President Barrack Obama is currently considering increasing the tax rates and making changes to the Health Care reform, in order to cut budget deficit and reduce the crippling debt. This is to bring some financial order in the government. And just like the government is doing, millions of Americans are having to make drastic changes to bring sanity into their finances. Years of economic ‘prosperity’ has brought about financial hardship last experienced during the great depression. I hope we are going to learn the importance of having some order in your financial house, as explained by Laura Rowley in the following article on how to bring your financial house in order.
In last week’s column, I reported on a Yahoo! survey that examined how Americans are shifting their behaviors as a result of the recession. This week I offer some tips and tools to help shore up your financial house.
Paying Off Debt
In the Yahoo! survey, 35 percent of respondents said they’re increasing efforts to pay off debt. But getting motivated to do so can be tough because the rewards are abstract versus, say, saving up for a cruise and actually getting to do the limbo on the Lido Deck at the end of your efforts.
A new free Web site called DebtGoal.com attempts to make the payback more transparent. After someone enters their credit card accounts, amounts, and interest rates, the site provides an optimal pay-down plan and specific recommendations to accelerate the process. If someone has an extra $40 that month to pay toward a card, the site instantly reveals what $40 means in terms of money saved over the life of the debt, and time saved paying it off.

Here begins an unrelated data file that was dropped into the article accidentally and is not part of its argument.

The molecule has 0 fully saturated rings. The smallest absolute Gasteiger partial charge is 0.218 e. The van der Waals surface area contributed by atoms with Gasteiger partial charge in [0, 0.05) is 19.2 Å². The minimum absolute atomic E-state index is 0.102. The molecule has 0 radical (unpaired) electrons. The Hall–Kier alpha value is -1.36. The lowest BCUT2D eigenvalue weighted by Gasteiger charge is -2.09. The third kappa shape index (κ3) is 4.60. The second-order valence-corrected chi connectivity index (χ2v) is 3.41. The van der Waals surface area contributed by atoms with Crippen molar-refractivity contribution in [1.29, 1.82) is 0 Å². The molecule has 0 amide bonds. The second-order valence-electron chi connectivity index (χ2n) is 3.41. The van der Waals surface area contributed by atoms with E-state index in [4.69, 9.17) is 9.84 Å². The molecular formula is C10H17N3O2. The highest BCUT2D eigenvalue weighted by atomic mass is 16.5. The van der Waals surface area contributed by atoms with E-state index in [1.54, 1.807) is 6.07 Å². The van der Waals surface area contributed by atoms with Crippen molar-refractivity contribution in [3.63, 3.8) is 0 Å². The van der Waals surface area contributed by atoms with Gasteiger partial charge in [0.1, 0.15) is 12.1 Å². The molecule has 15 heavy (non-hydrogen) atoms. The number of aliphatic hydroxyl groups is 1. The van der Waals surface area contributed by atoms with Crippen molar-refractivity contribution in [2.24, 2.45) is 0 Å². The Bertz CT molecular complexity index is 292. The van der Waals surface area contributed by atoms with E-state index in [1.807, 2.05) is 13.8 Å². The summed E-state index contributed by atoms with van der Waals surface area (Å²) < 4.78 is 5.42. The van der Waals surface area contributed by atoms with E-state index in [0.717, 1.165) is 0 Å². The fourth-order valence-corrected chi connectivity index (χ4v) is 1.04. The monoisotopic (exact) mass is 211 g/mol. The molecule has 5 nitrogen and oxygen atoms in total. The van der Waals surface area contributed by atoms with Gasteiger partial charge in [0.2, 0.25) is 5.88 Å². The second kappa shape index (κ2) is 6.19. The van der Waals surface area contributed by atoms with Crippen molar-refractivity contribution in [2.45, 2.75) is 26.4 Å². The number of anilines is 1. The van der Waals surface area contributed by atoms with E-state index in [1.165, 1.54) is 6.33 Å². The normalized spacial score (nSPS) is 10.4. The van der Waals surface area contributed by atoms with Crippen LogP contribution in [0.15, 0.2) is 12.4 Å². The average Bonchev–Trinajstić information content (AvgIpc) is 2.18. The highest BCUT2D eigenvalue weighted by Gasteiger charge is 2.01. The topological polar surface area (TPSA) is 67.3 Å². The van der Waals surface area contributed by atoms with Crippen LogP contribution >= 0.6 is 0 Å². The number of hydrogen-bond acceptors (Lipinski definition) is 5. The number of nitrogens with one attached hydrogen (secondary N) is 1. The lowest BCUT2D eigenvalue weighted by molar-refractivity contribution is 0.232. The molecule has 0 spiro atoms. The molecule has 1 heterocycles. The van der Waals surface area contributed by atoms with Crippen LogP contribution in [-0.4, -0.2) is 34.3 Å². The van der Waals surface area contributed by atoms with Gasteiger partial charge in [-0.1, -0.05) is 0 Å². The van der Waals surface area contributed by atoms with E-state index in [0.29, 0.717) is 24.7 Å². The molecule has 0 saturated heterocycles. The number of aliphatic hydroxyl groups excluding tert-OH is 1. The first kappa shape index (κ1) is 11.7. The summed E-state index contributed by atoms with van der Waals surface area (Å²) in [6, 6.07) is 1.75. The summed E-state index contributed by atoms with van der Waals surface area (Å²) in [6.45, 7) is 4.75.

“When people think about paying debt…it feels like they write a check and just immediately throw it into the trash can,” says founder Steve Richmond, who spoke at the Finovate conference in San Francisco in April. “They don’t really gather that they’re paying back some portion of that to themselves in the form of reduced principal. So on each payment we show people how much they are reducing principal by…then we show them the future interest that’ll save them. We find it really helps people stay on track and get excited about making progress on their debt.”
Once one card is paid off, the site tells the user which card to target next with that old monthly payment to speed up their journey out of the red. Debtgoal.com, which currently has $160 million in debt on its platform, also provides users with scripts they can follow to call their credit card companies and negotiate a lower interest rate, encouraging them by showing reductions that other users of the site were able to get. A social-networking component allows community members to reach out to each other for support.